2. Hire a student studying product design and similar disciplines:Look for universities and colleges around your area that teach these subjects and consider offering your invention prototyping job either as a project for school or as a job, in return for payment. a student will be willing to take a lower fee, but you will still get the help of a professional on your prototype.I have recently met a young inventor who managed to pitch his invention idea to a professor at a design college, and convinced him to create an educational project around his invention idea – The professor asked students to come up with the best design for the inventors product idea.He ended up getting several design ideas and choosing the best one, with the winning student being promised recognition and future payment once the invention sold.His invention was already patent protected at that point - always make sure you ideas are protected and try to limit the opportunities of others to copy or steal your idea.
  3. If your invention idea is relatively simple to prototype, but you don’t want to try and make a prototype yourself, consider finding local tradesman who would agree to fashion your product, creating a prototype from wood, foam, plastic and the likes.A carpenter who is qualified and able to work with wood, might prove the perfect person for a quick easy job of fashioning a look alike prototype of a new product, for much less than a company that specialises in making prototypes would charge.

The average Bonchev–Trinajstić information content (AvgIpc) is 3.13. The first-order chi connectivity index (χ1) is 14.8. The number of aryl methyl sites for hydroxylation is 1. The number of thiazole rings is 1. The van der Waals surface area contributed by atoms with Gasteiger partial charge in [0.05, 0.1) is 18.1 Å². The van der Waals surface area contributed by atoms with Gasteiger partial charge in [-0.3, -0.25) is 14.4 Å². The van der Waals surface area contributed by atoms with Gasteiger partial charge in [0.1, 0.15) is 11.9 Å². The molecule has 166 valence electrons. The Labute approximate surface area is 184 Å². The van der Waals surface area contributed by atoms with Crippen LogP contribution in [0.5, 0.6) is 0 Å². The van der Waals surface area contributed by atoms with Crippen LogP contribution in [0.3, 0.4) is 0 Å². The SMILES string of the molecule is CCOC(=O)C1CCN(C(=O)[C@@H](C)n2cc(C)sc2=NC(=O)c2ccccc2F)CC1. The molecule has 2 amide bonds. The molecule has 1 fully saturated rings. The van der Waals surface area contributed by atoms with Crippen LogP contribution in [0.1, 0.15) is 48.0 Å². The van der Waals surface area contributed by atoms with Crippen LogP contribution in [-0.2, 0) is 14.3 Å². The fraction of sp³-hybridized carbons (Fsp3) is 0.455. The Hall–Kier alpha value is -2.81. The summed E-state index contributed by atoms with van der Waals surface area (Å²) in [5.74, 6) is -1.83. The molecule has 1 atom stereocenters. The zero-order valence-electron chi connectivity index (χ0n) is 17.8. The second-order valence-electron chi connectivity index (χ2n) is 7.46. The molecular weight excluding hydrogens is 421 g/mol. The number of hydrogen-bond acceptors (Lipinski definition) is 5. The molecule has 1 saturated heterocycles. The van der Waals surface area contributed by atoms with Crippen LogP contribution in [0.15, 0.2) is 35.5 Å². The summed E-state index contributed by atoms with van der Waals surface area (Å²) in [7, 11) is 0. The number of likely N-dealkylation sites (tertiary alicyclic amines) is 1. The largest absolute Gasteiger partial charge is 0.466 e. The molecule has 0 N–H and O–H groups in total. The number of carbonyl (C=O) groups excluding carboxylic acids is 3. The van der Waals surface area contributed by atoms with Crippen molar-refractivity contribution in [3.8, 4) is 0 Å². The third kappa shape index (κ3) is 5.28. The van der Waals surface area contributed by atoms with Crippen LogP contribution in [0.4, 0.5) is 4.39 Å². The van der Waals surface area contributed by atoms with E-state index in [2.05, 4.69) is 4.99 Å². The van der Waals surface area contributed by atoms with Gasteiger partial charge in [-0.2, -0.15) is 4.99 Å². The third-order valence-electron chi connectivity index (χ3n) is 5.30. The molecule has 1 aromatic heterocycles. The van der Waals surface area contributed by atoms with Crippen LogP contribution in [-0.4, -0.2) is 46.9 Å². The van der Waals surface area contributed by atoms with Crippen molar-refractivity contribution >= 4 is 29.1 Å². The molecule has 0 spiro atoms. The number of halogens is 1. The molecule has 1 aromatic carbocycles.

Make a prototype yourself

    If budget is really tight, or you feel you can do a decent enough job yourself – consider going at it alone.

    This would be especially beneficial if your invention is relatively clear and easy to understand and doesn’t require intricate, sophisticated prototyping.

    Consider crafting a prototype from readily available materials – recycled cartons, foam, craft materials etc.

    you could also use speciality materials such as Shapelock – this material allows you to rapidly create mechanical prototypes by yourself.

    The plastic like material melts in hot water and allows you to shape, reshape and reuse it to make the exact look you desire.

    Once it has cooled down to room temperature it becomes hard to touch and strong to handle.

    At around 25$ per pot its extremely affordable.

    For the more adventurous prototype makers consider the makerbot .

    This extremely cool company has developed a machine that prints 3 dimensional products.

    This 3D printer, which costs around 1300$, allows you to create any 3-d computer design as an actual product.

    You can either create your own 3D design using a free 3D modelling software such as these ones: Google SketchUp
    Blender
    Or hire a designer to design your prototype (again, you can look for freelance contractors on elance, or odesk. )

    The bottom line is that there are many ways available to you, to help you make a prototype and you too can create your own, on a budget.